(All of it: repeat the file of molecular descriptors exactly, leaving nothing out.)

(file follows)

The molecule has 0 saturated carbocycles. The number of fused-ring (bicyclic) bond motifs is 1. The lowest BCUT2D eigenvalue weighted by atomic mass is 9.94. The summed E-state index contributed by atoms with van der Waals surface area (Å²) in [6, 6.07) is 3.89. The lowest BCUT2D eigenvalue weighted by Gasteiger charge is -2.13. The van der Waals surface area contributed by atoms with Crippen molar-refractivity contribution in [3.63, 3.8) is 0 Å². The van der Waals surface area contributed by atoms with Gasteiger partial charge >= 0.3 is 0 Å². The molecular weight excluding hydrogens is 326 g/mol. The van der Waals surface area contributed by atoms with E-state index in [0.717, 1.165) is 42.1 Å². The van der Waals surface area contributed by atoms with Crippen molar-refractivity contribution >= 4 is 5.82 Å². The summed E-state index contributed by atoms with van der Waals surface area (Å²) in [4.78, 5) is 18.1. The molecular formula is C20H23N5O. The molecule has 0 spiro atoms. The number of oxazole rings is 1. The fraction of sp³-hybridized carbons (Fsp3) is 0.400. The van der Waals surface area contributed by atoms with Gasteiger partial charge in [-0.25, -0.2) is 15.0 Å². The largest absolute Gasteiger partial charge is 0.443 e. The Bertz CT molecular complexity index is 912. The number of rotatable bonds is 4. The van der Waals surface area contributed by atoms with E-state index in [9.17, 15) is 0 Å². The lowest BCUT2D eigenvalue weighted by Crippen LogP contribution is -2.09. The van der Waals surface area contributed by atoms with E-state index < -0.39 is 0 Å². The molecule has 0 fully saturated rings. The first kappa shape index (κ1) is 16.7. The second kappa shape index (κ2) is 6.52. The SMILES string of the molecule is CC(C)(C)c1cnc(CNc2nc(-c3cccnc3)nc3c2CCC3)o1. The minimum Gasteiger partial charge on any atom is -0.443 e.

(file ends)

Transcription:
The molecule has 0 saturated carbocycles. The number of fused-ring (bicyclic) bond motifs is 1. The lowest BCUT2D eigenvalue weighted by atomic mass is 9.94. The summed E-state index contributed by atoms with van der Waals surface area (Å²) in [6, 6.07) is 3.89. The lowest BCUT2D eigenvalue weighted by Gasteiger charge is -2.13. The van der Waals surface area contributed by atoms with Crippen molar-refractivity contribution in [3.63, 3.8) is 0 Å². The van der Waals surface area contributed by atoms with Gasteiger partial charge >= 0.3 is 0 Å². The molecular weight excluding hydrogens is 326 g/mol. The van der Waals surface area contributed by atoms with E-state index in [0.717, 1.165) is 42.1 Å². The van der Waals surface area contributed by atoms with Crippen molar-refractivity contribution >= 4 is 5.82 Å². The summed E-state index contributed by atoms with van der Waals surface area (Å²) in [4.78, 5) is 18.1. The molecular formula is C20H23N5O. The molecule has 0 spiro atoms. The number of oxazole rings is 1. The fraction of sp³-hybridized carbons (Fsp3) is 0.400. The van der Waals surface area contributed by atoms with Gasteiger partial charge in [-0.25, -0.2) is 15.0 Å². The largest absolute Gasteiger partial charge is 0.443 e. The Bertz CT molecular complexity index is 912. The number of rotatable bonds is 4. The van der Waals surface area contributed by atoms with E-state index in [9.17, 15) is 0 Å². The lowest BCUT2D eigenvalue weighted by Crippen LogP contribution is -2.09. The van der Waals surface area contributed by atoms with E-state index < -0.39 is 0 Å². The molecule has 0 fully saturated rings. The first kappa shape index (κ1) is 16.7. The second kappa shape index (κ2) is 6.52. The SMILES string of the molecule is CC(C)(C)c1cnc(CNc2nc(-c3cccnc3)nc3c2CCC3)o1. The minimum Gasteiger partial charge on any atom is -0.443 e.